Mother Culture

Mother Culture

Editor’s Note: By Dean and Karen Andreola

In an episode of Wodehouse’s humorous stories of Wooster and Jeeves, the servant Jeeves ruefully remarks to his hapless master that he is retiring to bed “with an improving book.” Ha. Not likely. Jeeves is good at pulling the wool over the eyes of Bertie Wooster. “An improving book” is a phrase of proper Victorian days – a generation before Jeeves. This properness describes the life of many a conscientious mother today who follows a Charlotte Mason Education. It is she who mostly likely has, by her bedside, a genuine improving book.

Like those of you who glean from the articles on Charlotte Mason Poetry, one of my wife’s improving books, was Parents’ Review. Soon after I found an American publisher for Charlotte Mason’s 6 volumes, rare hardbound copies of Parents’ Review came into our care. On loan to us from England, Karen felt an urgency in reading them. So, in the early 1990s, she poured over them when our young children were at play or asleep. After months of leafing-through pages, skipping articles less-relevant or over her head, she stopped and paid closer attention to one. She bookmarked it. What was the article that intrigued her? It was titled “Mother Culture” written 100 years prior! Because it struck a chord, from then on, she sought to live by the advice of this anonymous author. It seemed as if the voice of this writer was calling out across a century with fresh sympathy and challenge.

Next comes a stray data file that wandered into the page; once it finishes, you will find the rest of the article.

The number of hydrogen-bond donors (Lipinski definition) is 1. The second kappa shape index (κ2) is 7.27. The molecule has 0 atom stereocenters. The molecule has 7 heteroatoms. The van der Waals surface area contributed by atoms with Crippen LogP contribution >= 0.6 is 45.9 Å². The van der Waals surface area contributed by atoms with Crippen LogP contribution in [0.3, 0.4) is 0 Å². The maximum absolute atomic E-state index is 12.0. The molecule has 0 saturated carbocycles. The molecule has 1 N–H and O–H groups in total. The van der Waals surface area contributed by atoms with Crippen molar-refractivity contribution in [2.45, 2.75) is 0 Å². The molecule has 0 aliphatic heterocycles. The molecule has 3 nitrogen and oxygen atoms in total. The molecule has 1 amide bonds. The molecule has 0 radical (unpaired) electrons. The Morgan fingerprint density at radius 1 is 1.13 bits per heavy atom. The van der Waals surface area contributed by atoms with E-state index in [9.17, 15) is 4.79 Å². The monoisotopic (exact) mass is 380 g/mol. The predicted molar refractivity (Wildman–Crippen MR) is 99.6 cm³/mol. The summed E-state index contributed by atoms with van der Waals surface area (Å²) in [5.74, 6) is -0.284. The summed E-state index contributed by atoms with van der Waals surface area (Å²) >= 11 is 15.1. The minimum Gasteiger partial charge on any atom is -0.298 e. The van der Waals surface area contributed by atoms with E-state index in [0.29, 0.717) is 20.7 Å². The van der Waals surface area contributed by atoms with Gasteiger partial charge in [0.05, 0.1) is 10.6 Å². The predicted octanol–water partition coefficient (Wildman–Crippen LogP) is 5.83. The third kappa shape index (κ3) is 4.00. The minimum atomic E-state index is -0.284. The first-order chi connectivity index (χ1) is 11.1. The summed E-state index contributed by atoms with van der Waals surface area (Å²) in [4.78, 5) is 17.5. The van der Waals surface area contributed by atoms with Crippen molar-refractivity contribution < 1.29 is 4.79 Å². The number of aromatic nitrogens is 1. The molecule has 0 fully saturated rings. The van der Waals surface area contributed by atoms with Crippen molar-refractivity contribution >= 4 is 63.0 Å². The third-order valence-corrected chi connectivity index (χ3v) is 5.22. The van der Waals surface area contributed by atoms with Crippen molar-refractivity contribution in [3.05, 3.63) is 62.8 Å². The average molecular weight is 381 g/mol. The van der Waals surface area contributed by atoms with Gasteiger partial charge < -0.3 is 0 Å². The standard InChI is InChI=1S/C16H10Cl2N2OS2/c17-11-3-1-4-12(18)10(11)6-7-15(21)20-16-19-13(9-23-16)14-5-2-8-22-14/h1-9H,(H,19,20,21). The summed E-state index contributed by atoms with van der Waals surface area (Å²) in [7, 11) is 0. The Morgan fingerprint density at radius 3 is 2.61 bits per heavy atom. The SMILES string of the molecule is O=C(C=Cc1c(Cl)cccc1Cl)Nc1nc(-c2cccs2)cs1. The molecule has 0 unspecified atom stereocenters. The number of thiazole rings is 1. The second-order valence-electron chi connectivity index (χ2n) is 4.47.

Believing the message would benefit modern-day mothers, Karen introduced the idea in her homespun magazine. That was 1993 – exactly 30 years ago. “Thought breeds thought,” says Miss Mason. As is the way with a seed of an idea when brooded over, it sprouts. When fed, it grows. During the next decades, Karen would expand the message of this Parents’ Review article. Wherever she was invited to speak on Charlotte Mason, her listeners were also treated to encouraging words on Mother Culture.

How does Karen describe it in brief? She calls it “the skilled art of how a mother looks after the ways of her household. With a thinking love she creates a culture in the home all her own.” In Christian education there is a lot of talk about appreciating beauty in literature, art, music, and nature. This is good. But the Christian mother is also called to produce beauty. Through the fruit of the Spirit, she is an image-bearer of Christ. Both parents, (husband and wife together) strive to reflect the beauty of the Christian life to their children. We want them to see that no other way of life compares. That’s how this anonymous author starts the article, by acknowledging the need for virtue. The most beautiful thing to God is holiness. We are to worship the Lord in the beauty of holiness (Ps 96:9) with lives surrendered to Him (Rom 12:1). This culture of beauty is made possible through self-education.